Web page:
DOWN HERE starts off like a winning horse out of the gate at the Sweepstakes Race. Andrew Vachss really knows how to set the hook. Consider this opening:
"Somebody down here, boss. Asking for you." Gateman's voice, prison-whispering to me up the intercom. … "You get a name?" I asked.
"Pepper, right?" I heard him say to the visitor.
"Short girl, pretty, dark hair, kilowatt smile?" I asked.
"All but the last, boss," Gateman said. "And she's got company."
"What's he --?"
"It's a dog, boss. Big-ass Rottweiler."
That's when I knew the wheels had come off.
For several years now, Burke --- Gateman's "boss" --- has been believed dead by all but a discreet circle of people. Now his visitor, Pepper, brings him news that draws him to the surface once again. She explains that Wolfe, ex-prosecutor and long-time object of Burke's infatuation, has been arrested for attempted murder. The victim? None other than John Anson Wychek, a serial rapist Wolfe tried to put away, but whose conviction was overturned.
With no time to waste, Burke springs to action, assembling his motley crew: the Prof (short for the Professor or the Prophet, depending on your viewpoint), Max the Silent, Burke's little sister Michelle, and Mama, proprietress of a restaurant that does more than double as a front for Burke's strategizing sessions. A woman of few words, Mama does a formidable job of cooking and assessing situations.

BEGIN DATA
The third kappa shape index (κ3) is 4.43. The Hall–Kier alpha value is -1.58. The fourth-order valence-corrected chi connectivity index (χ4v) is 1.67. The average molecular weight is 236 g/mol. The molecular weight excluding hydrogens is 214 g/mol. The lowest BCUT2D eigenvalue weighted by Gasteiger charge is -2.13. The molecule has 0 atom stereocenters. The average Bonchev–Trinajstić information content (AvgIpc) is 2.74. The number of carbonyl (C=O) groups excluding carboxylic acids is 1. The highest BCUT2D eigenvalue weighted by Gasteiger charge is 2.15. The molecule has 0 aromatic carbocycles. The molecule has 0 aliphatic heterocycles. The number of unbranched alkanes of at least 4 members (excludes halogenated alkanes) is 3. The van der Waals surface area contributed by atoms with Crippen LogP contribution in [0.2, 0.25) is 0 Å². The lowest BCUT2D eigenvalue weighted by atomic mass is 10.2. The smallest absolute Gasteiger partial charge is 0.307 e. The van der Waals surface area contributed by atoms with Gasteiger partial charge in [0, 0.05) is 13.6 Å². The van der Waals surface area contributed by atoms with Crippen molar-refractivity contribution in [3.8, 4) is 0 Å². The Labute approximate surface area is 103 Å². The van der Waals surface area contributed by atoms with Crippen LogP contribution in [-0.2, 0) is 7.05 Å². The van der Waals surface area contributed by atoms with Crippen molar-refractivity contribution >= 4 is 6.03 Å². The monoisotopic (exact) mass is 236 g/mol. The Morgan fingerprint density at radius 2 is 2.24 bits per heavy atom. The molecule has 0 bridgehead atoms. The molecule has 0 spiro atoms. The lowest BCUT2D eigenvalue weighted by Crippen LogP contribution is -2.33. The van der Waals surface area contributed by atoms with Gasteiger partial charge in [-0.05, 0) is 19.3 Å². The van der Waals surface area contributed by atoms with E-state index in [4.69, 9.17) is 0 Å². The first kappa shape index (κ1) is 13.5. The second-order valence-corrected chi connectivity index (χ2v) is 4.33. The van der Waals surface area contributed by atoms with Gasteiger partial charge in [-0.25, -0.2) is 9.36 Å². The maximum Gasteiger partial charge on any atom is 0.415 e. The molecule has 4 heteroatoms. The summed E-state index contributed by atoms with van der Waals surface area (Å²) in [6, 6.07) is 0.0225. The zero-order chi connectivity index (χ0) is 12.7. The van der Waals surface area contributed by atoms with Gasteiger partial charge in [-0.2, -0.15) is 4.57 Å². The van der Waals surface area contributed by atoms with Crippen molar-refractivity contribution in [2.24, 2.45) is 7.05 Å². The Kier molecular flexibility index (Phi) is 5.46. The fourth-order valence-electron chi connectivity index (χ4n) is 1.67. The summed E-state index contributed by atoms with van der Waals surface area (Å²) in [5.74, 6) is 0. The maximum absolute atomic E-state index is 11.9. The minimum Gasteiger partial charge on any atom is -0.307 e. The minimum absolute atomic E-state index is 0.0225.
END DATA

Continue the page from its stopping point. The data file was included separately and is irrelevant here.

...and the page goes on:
Burke's entourage snaps to work interviewing Wychek's victims, looking for common threads. In addition to receiving a mysterious postcard recently, there are other similarities to their cases. In order to help Wolfe, however, Burke needs to actually find Wychek, who seems to have been spirited away by law enforcement types and is currently under tight wraps or, at the very least, is holding himself incommunicado. Burke believes his best chance is to shadow the rapist's sister in an effort to find him. Despite her wariness, he breaks through her defenses. She proves to be a good lead --- plus a captivating love interest.
All the while, Burke hurtles toward the stunning climax in his old muscle car, a '69 Plymouth Roadrunner with a lion under the hood and an exterior ugly enough to ensure anonymity. It doesn't merely transport him around; it brings out the rogue in him.
Vachss's mastery of dialogue moves the story along at breakneck pace. With unnumbered chapters consisting of single scenes, the book's rhythm transfixes its readers with a spellbinding compulsion. If I hadn't had a houseful of guests to cook for on the evening I picked up DOWN HERE, I would have finished it before dessert.
Reviewed by Kate Ayers on January 21, 2011